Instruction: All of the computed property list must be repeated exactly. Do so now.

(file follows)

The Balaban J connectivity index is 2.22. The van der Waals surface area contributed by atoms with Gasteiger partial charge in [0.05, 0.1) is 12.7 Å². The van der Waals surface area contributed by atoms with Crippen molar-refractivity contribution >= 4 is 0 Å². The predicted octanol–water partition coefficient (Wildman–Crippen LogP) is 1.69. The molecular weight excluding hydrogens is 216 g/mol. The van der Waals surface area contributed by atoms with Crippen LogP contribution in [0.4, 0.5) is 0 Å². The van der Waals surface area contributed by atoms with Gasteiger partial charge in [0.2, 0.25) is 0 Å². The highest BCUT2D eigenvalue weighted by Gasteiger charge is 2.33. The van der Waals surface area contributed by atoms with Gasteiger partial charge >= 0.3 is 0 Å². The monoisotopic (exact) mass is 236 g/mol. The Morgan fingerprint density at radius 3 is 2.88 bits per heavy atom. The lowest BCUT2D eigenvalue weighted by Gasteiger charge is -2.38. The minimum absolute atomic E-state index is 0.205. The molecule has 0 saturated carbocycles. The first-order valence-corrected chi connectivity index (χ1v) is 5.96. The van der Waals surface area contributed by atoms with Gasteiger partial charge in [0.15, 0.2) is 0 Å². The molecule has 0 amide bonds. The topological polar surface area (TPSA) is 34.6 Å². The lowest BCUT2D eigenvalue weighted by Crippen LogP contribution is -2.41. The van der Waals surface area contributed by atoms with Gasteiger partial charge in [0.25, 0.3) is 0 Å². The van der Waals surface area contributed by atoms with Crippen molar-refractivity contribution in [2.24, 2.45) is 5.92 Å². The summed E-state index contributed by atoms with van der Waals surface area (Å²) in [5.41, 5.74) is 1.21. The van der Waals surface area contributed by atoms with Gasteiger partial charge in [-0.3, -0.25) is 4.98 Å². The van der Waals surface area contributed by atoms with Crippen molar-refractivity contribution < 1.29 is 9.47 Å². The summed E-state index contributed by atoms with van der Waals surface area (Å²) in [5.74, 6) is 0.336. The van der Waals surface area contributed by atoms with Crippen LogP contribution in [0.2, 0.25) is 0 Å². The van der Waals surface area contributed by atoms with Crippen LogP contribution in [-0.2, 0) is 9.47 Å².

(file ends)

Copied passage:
The Balaban J connectivity index is 2.22. The van der Waals surface area contributed by atoms with Gasteiger partial charge in [0.05, 0.1) is 12.7 Å². The van der Waals surface area contributed by atoms with Crippen molar-refractivity contribution >= 4 is 0 Å². The predicted octanol–water partition coefficient (Wildman–Crippen LogP) is 1.69. The molecular weight excluding hydrogens is 216 g/mol. The van der Waals surface area contributed by atoms with Crippen LogP contribution in [0.4, 0.5) is 0 Å². The van der Waals surface area contributed by atoms with Gasteiger partial charge in [0.2, 0.25) is 0 Å². The highest BCUT2D eigenvalue weighted by Gasteiger charge is 2.33. The van der Waals surface area contributed by atoms with Gasteiger partial charge >= 0.3 is 0 Å². The monoisotopic (exact) mass is 236 g/mol. The Morgan fingerprint density at radius 3 is 2.88 bits per heavy atom. The lowest BCUT2D eigenvalue weighted by Gasteiger charge is -2.38. The minimum absolute atomic E-state index is 0.205. The molecule has 0 saturated carbocycles. The first-order valence-corrected chi connectivity index (χ1v) is 5.96. The van der Waals surface area contributed by atoms with Gasteiger partial charge in [0.15, 0.2) is 0 Å². The molecule has 0 amide bonds. The topological polar surface area (TPSA) is 34.6 Å². The lowest BCUT2D eigenvalue weighted by Crippen LogP contribution is -2.41. The van der Waals surface area contributed by atoms with Gasteiger partial charge in [0.25, 0.3) is 0 Å². The van der Waals surface area contributed by atoms with Crippen molar-refractivity contribution in [2.24, 2.45) is 5.92 Å². The summed E-state index contributed by atoms with van der Waals surface area (Å²) in [5.41, 5.74) is 1.21. The van der Waals surface area contributed by atoms with Gasteiger partial charge in [-0.3, -0.25) is 4.98 Å². The van der Waals surface area contributed by atoms with Crippen molar-refractivity contribution < 1.29 is 9.47 Å². The summed E-state index contributed by atoms with van der Waals surface area (Å²) in [5.74, 6) is 0.336. The van der Waals surface area contributed by atoms with Crippen LogP contribution in [0.2, 0.25) is 0 Å². The van der Waals surface area contributed by atoms with Crippen LogP contribution in [-0.2, 0) is 9.47 Å².